Intellectual Property – Is It Yours or Mine?

This is a bit of — not exactly sure what to call this — would like to call it a breath of fresh air, but it’s going to be somewhat closer to a reference page rather than the research reviews I usually do. While it happens to be the bane of my existence, since I work with so many different types of media, properly citing my sources is something I work very hard to get right. However, I have the same attitude about citing sources that I take about doing my taxes; I do my conscientious best, but I know in my heart they’re totally screwed up anyway.

What I want to make clear is that just because it’s on the Internet doesn’t mean it’s yours, and if you put an uncited photo in your Power Point presentation that’s exactly what you’re saying. It makes me quite crazy when I see a professor doing presentations without citing their photos. I’m sure you see this all the time because I do too.

After much gnashing of teeth and pulling of hair, I think I have some information about citing sources that is correct. If I don’t, for the love of all that is good and holy, please post a comment because I want to get this right. (Elvis voice) Thank you, thank you very much.

Before all else, try to identify what rights the media you are using has. You will see different types of rights and here are a few. But here’s a tip that is right every single time; always cite it – no matter what. This will solve all your problems about whether you need to cite it. You almost always do anyway.

Public Domain. You don’t need to cite it! Unless it’s a written work, then you do. (Legally you do not, but your professor or editor may see things otherwise). You don’t want to represent it as your own, which would be plagiarism. I don’t cite the photos I use that are in the public domain, and I think I’m ok there. Unless I said to my art instructor, “Here is my portfolio of beautiful pictures” that would be just plain wrong.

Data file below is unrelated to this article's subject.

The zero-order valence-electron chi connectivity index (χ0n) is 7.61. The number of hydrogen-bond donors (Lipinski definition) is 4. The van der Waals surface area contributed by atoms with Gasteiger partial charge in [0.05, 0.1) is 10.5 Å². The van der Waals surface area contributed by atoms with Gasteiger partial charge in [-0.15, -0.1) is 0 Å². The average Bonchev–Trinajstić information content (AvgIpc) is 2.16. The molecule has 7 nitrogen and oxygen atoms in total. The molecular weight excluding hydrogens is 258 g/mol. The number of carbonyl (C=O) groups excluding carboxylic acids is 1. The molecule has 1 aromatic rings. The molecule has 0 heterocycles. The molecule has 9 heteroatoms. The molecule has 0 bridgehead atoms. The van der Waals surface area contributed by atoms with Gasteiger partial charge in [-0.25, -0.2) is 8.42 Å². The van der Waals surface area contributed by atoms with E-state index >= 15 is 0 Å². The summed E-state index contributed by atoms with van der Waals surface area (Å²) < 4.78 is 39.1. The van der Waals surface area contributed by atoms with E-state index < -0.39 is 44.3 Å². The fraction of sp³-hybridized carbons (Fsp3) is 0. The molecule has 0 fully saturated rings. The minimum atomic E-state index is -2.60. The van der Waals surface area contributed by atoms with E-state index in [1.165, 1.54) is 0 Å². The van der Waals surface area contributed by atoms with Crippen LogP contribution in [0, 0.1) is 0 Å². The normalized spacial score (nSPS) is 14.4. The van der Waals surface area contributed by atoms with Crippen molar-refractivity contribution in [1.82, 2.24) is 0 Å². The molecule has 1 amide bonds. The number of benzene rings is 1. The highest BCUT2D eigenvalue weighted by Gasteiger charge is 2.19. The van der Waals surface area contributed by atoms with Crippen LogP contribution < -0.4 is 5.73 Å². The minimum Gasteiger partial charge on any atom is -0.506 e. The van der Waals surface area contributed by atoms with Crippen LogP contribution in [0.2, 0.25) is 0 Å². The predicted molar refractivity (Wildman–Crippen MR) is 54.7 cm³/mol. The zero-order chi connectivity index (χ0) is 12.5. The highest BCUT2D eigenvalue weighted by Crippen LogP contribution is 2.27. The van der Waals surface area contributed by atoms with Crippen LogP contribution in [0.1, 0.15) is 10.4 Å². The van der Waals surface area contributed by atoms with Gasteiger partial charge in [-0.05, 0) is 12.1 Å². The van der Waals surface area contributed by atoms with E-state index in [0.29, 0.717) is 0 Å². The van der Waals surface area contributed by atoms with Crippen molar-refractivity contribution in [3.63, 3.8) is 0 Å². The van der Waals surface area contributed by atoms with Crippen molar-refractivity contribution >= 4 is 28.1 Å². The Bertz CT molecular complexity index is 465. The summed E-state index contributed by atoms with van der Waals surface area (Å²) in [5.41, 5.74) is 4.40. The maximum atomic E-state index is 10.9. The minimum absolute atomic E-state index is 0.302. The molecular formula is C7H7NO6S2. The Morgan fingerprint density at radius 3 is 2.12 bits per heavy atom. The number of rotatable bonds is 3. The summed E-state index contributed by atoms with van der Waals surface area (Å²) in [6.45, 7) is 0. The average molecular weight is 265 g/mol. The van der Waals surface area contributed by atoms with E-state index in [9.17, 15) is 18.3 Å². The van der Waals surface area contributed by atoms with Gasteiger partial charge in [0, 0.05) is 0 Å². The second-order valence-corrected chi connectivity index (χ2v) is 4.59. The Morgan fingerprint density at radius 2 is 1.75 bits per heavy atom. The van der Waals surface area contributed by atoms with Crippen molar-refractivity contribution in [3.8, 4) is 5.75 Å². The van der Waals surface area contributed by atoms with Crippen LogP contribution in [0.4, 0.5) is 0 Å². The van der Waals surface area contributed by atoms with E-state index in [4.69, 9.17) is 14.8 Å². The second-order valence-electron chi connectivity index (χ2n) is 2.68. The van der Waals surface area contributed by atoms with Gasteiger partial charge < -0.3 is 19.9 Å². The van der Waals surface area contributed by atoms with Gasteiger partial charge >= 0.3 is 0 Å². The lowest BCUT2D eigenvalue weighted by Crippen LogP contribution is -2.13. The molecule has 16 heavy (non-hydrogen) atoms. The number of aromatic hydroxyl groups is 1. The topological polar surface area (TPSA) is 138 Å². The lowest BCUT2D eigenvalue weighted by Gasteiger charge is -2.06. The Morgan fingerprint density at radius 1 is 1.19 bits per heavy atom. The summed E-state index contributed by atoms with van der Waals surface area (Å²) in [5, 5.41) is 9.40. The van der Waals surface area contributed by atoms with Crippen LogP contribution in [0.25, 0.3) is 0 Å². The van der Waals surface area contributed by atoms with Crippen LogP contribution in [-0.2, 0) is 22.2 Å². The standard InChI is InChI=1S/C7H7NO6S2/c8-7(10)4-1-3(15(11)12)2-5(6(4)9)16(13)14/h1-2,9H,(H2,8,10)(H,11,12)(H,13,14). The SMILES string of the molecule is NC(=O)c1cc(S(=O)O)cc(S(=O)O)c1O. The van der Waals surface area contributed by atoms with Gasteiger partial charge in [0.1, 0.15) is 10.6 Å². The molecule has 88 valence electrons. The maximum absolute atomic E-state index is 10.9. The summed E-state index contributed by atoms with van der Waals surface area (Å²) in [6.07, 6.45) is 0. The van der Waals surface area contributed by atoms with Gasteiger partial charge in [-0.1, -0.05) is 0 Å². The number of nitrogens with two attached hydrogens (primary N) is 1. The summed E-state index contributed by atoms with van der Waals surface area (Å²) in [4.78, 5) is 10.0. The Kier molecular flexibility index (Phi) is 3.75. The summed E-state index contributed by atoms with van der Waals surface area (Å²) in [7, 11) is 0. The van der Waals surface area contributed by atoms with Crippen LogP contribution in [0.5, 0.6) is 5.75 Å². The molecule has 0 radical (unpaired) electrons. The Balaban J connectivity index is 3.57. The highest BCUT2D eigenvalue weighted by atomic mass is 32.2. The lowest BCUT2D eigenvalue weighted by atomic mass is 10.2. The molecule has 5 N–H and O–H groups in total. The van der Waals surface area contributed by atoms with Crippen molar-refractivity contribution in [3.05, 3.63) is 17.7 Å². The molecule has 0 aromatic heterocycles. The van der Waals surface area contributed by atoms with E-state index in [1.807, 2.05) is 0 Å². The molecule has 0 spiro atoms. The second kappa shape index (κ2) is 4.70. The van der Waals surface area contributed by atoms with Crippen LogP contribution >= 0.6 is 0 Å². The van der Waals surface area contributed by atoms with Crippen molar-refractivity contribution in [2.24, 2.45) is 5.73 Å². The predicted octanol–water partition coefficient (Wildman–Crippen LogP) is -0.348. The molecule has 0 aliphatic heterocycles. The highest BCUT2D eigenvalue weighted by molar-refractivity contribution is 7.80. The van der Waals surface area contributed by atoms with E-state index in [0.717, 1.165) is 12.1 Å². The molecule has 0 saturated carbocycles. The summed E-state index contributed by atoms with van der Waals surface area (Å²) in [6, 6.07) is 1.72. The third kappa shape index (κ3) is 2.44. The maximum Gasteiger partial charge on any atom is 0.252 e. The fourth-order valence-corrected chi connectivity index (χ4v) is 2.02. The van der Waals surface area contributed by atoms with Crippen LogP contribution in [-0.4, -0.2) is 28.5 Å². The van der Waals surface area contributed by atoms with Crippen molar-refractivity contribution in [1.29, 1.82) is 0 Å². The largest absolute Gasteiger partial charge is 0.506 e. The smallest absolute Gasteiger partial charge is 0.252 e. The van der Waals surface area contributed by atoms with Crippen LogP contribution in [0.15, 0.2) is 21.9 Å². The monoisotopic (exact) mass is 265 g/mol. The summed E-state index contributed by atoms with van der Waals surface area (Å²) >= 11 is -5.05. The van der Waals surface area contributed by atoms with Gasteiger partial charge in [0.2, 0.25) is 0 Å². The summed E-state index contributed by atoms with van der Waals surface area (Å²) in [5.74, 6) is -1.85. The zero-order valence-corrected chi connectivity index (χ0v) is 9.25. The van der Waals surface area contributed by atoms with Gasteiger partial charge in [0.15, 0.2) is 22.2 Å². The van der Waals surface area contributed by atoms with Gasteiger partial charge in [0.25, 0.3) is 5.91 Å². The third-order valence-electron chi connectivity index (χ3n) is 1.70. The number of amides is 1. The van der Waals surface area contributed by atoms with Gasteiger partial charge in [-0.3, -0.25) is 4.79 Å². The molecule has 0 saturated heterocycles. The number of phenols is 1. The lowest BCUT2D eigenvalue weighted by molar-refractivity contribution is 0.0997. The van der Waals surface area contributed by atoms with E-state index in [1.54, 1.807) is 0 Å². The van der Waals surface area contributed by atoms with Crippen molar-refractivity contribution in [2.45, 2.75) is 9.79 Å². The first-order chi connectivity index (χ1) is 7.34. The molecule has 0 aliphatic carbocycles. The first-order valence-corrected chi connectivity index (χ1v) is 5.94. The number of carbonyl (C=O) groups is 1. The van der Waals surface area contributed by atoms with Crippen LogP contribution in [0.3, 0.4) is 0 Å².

Fair Use. Contrary to popular belief, there is not a time minimum for music or videos you use in the classroom. This is more about your intended use of the media. If you’re showing a movie from the school library about the subject you’re working on with your students, ok. Supposedly, media has to be directly related to something being studied, and you can not just show a movie because you feel like it even if it’s from the library at your school. (Seriously, though I doubt anyone is gonna come get you on this one. Use your judgment here.) And don’t bring it from home either.

creative-commons-783531

Creative Commons has purportedly been created to make using other people’s works easier. In my opinion though, it’s added one more layer to the confusion. However, it does seem to open up more options for using media that is not your own. Creative Commons has licenses that the owners of the work have given it. There are several different kinds, which tell you how you can use the work.

As a gift to you, I will soon add a list of resources to my site on intellectual property. There will also be an upcoming post about how to cite these things. This is a brief introduction, which just touches on the very basics. It’s a complicated issue that I wish I had a better understanding of myself. Feel free to add to the conversation.

Some things to think on:

  1. Do you have a clear idea of how to cite a photo?
  2. Do you know how to cite a video if you need to?
  3. How often do you use materials in your class that are not from the school library?

Tools I used:

Pixaby for the photos.

Resources:

Frieden, J. A. (n.d.). Teach with Movies: ISSUES OF U.S. COPYRIGHT LAW RELATING TO THE USE OF MOVIES IN THE CLASSROOM. [Web log]. Retrieved from http://www.teachwithmovies.org/copyright.html

Stim, R. (n.d.). Copyright & Fair Use Stanford University Libraries: Public Domain Trouble Spots. [Web log]. Retrieved from: http://fairuse.stanford.edu/overview/public-domain/trouble-spots/#plagiarism_attribution_and_the_public_domain

Again, thanks to Mark.

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